What tools, besides the drill, did you use to cut your opening? On hand, I’ve got a circular saw, a recip saw and a jig saw …
How did you build in the angle?
What kind/brand of foam did you use and do you just squirt it in once everything is in place?
Got any other hints and/or tips you can offer (besides get a pro to do it, ha ha)?
Thanks a bunch!
Oh – did you use a support brace outside in back?

2016-08-24 by Russell Graves

The 2x8s sound right. Be aware that the measurements in the manual do not include the tab width, so you’ll need to adjust for that.

I cut the opening with a reciprocating saw and the hole drill - that was it. Cut it small and enlarge it as you fit the square in it.

As far as the down bubble angle? Just play with it - it’s not built in. The cabinet fits slightly loose in the enclosure, so I had room to move it around a bit.

Foam? Great Stuff from my local hardware store. And, yeah, squirt it in, let it set up, trim it.

No support brace in the back.

Otherwise, any tips and suggestions I might have are in the post!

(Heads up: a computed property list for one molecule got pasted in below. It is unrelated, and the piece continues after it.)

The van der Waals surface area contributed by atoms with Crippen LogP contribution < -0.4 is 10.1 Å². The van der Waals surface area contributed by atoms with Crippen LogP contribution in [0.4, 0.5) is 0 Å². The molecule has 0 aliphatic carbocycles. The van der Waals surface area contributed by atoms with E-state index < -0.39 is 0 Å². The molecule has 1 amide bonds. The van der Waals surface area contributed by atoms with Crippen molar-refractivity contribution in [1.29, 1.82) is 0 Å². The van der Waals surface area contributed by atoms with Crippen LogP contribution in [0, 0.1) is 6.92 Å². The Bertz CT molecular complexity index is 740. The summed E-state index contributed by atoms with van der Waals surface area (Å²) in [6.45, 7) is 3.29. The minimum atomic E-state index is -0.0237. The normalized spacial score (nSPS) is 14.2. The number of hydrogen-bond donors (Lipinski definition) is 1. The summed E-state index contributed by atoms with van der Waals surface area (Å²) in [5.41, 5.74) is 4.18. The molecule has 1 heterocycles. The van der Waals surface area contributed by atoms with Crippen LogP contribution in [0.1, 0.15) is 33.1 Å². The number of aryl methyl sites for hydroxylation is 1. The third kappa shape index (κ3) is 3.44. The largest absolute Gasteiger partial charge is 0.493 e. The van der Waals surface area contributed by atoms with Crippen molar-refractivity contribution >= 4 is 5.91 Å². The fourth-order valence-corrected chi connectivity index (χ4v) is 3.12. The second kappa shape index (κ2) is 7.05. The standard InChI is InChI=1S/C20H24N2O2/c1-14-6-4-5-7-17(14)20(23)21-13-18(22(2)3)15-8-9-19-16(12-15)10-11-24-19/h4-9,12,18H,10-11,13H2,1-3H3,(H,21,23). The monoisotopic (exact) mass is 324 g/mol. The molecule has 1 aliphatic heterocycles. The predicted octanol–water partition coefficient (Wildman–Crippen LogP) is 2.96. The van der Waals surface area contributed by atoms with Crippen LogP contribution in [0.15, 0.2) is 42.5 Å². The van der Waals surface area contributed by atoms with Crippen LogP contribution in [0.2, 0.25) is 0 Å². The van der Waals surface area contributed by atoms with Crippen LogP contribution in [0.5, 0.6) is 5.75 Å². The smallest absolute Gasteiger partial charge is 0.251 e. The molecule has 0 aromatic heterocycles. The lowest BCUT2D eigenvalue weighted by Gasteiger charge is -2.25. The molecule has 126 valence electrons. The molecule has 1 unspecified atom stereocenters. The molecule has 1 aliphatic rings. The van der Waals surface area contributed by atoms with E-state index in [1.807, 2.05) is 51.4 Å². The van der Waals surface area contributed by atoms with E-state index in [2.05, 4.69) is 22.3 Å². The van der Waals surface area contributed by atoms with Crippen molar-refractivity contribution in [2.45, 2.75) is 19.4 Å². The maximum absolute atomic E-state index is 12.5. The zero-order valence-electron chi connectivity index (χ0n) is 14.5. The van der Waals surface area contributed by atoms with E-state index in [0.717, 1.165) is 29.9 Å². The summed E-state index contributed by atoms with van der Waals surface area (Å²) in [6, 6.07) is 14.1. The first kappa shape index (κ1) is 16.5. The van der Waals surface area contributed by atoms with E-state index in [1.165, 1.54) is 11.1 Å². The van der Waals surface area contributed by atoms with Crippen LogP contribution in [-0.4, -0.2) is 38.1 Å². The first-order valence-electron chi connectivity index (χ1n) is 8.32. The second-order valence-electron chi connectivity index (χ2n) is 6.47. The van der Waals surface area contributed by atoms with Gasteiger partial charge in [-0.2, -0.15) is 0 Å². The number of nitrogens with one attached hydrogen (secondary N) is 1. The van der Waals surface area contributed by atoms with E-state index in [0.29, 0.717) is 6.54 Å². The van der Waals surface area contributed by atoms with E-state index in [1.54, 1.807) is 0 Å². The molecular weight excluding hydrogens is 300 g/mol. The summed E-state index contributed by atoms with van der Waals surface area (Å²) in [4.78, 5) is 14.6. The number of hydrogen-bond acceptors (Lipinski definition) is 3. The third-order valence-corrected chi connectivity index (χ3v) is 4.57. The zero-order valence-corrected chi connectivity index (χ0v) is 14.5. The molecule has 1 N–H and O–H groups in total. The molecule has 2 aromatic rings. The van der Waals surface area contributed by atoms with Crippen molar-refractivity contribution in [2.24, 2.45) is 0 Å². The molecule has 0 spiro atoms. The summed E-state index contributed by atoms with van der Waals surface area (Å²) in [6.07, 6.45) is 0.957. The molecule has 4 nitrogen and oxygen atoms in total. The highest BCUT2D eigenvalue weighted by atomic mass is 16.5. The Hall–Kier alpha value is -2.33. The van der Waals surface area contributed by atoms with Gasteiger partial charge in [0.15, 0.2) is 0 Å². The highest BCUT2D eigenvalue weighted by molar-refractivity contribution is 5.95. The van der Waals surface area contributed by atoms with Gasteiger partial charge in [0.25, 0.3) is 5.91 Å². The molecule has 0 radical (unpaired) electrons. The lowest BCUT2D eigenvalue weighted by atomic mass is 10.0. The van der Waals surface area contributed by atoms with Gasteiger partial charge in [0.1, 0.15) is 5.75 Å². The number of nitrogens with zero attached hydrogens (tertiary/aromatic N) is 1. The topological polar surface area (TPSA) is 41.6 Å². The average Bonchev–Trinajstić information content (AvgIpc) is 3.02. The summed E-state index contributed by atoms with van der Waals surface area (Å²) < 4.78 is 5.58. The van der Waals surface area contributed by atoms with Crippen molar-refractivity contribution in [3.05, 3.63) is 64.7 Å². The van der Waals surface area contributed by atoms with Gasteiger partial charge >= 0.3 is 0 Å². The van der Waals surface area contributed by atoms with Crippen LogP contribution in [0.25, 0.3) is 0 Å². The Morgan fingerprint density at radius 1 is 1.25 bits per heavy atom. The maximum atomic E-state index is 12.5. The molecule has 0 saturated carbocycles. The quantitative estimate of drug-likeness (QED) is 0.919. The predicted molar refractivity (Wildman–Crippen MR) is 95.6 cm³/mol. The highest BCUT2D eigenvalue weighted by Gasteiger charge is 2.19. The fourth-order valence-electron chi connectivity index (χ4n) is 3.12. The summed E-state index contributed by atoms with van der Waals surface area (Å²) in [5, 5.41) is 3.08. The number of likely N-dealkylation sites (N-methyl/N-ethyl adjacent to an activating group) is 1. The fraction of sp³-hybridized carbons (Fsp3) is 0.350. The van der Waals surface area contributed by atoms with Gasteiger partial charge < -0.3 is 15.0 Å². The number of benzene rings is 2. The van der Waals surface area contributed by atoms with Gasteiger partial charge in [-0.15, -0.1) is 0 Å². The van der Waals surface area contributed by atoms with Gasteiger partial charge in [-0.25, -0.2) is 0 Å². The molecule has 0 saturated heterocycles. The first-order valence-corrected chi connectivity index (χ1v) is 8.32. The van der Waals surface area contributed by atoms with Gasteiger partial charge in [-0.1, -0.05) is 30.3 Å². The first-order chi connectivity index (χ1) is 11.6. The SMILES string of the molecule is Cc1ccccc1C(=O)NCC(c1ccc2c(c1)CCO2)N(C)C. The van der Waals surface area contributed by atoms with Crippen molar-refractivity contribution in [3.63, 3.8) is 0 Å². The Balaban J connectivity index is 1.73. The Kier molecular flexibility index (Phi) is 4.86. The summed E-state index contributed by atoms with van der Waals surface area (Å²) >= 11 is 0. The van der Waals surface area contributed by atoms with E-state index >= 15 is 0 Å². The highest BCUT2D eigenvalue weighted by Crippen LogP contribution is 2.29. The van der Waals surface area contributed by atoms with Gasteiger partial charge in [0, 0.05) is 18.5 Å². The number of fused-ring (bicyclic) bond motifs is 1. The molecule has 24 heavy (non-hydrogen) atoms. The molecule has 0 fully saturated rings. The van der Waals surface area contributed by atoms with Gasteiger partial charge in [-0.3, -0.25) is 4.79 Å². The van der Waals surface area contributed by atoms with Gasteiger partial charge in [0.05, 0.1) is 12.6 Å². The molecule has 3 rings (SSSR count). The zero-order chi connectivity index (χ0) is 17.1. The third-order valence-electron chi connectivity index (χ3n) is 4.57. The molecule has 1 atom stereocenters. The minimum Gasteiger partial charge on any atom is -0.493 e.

2016-08-24 by ef

Thanks. I’m as nervous and twitchy about doing this as a cat on a hot tin roof but I’m gonna give it a go. i mean what’s the worst that could happen :-)?

2016-08-25 by ef

Well, my a/c arrived … but with some pretty smushed fins on the rear of the unit. Here’s a pic: . I’m loath to send the thing back to Amazon, just because it’s so damned hot out and I need a/c. Do you have a sense of how critical those fins are and how crippled my machine might be? i googled and found you can straighten em out with either a fin comb or a butter knife, etc., but most of my bent ones are almost fused to their neighbors – ie, they’re bent beyond redemption. Sigh. what do you think?

2016-08-25 by ef

here’s another pic. . man, am i upset or what? i’m sure if i want to keep the thing, i can get amazon to refund me some dollars but i’ll do that only if’n the thing isn’t ruined.

2016-08-25 by Russell Graves

Wow, that’s pretty beat up. I’d return it and ask for a replacement.

2016-08-26 by ef

I spoke to Frigidaire and was told that if 20% to 25% of the fins were damaged beyond repair, the unit would still run fine. I bought the thing from amazon warehouse for 290. it was supposed to be in ‘very good’ condition. I wrote amazon about its actual condition and amazon said that if i wanted to keep it, they’d refund me 35% of the purchase price (or $100). My plan today is to hook it up and see how it blows. If it still seems to work well, I guess i’d keep me, for a new price of 190, though that could just make me pound wise and penny foolish in the longer run. Arggg!

2016-08-26 by Russell Graves